Photo by John Mager
“SAVE THE STONE” OF REBECCA DURIE
The Harrington Park Historical Society's ongoing fundraiser is "Save the Stone" of Rebecca Durie at the Old Burying Ground on Tappan Road in Harrington Park, New Jersey.
The Old Burying Ground cemetery is part of the land apportioned to Garret Huybertsen Blauvelt, son of one of the original sixteen grantees of the Tappan Patent approved by the Governor of New York in 1686. Although there are believed to be earlier ones, the first known burial was in 1732 and the last in 1905.
A recent Ground Penetrating Radar survey revealed that in addition to the known graves, there are indeed another thirty or so internments at the site, most likely earlier than the 1732 date that was known. A small stone that had the year 1722 inscribed on it was thought to be a possible land marker rather than a gravestone, and the GPR findings now reveal that this stone might be a gravestone confirming the Society’s speculation of earlier burials.
Rebecca Durie, daughter of Jacobus Durie and Geesje Demarest was born in 1772 and was baptized in 1773 at the Schraalenburgh Reformed Church. She married John Myer who was born September 3, 1764, baptized September 30, 1764, at the Tappan Reformed Church and died September 19, 1829. John was the son of Abraham Myer and Catharine Nederman, both of whom are also buried in the Old Burying Ground. John and Rebecca were married October 27, 1793 at Schraalenburgh Reformed Church.
They lived in present Harrington Park, Bergen County, New Jersey, where John Myer’s father, Abraham, operated a grist mill prior to 1765. Abraham Myer’s will was probated January 24, 1784, and John Myer inherited his father’s land in 1784 and subsequently purchased adjacent land. He operated the mill until his death in 1829.
At that time his property was divided between his daughters, Trietje and Jannetie. Jannetie married James Bogert who continued the business and it became known as “Bogert’s Mill” as long as it lasted. It remained in the Bogert family until the 1920’s when the property was purchased by the Hackensack Water Company.
The homestead site was near present 163 Bogert’s Mill Road, and the mill formerly stood opposite on the north side of Harriot Avenue.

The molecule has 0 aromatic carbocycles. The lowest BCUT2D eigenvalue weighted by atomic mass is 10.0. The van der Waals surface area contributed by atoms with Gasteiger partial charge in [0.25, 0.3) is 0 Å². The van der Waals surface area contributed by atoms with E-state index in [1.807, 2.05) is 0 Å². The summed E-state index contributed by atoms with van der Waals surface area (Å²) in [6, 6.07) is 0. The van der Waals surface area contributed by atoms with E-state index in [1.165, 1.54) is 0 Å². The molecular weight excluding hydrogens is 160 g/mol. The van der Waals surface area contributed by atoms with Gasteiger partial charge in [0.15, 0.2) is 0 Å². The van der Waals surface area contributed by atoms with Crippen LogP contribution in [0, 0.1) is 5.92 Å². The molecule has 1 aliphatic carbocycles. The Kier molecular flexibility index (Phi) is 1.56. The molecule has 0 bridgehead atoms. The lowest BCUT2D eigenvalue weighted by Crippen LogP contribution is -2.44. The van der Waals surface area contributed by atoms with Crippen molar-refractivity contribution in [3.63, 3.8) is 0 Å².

Rebecca and John are both buried at the Old Burying Ground. All that remains of John’s headstone are several illegible fragments. The top portion of Rebecca’s deteriorated headstone was lying on the ground until it was recently uprighted and reset (see photo). The remaining portion of the inscription will eventually fall off unless the headstone is professionally “glued” together. The original inscription was
John Myers who
departed this life
May 26th 1854
Aged 81 Years 6 Months
The Lord Doeth all things well
Rebecca Durie’s red sandstone tombstone marker has weathered a lot of storms, but needs much restoration work. In the words of Master Stonecutter, Robert Carpenter; “There is extensive erosion throughout the interior of the stone. The center of the piece is hollow from the breakdown of the stone particles throughout the years. Water is the main reason for this as it has worked its way into this sedimentary stone along the fault lines. The inscription is still there and that is worth saving if possible.”
The Society agrees with Mr. Carpenter when he says “… this stone grave marker is unique and worth thinking about” and will restore the stone with the help of the public through their “Save the Stone” fundraiser.
If you would like to help the Society “Save the Stone,” please send your donation to P.O. Box 105, Harrington Park, New Jersey 07640. After the Rebecca Durie stone is restored, the Society will host a Tour of the Old Burying Ground for the donors who made the restoration of Rebecca’s stone possible. The tour will be followed by a reception. Please note: The Harrington Park Historical Society is a non-profit 501(c)(3) Corporation.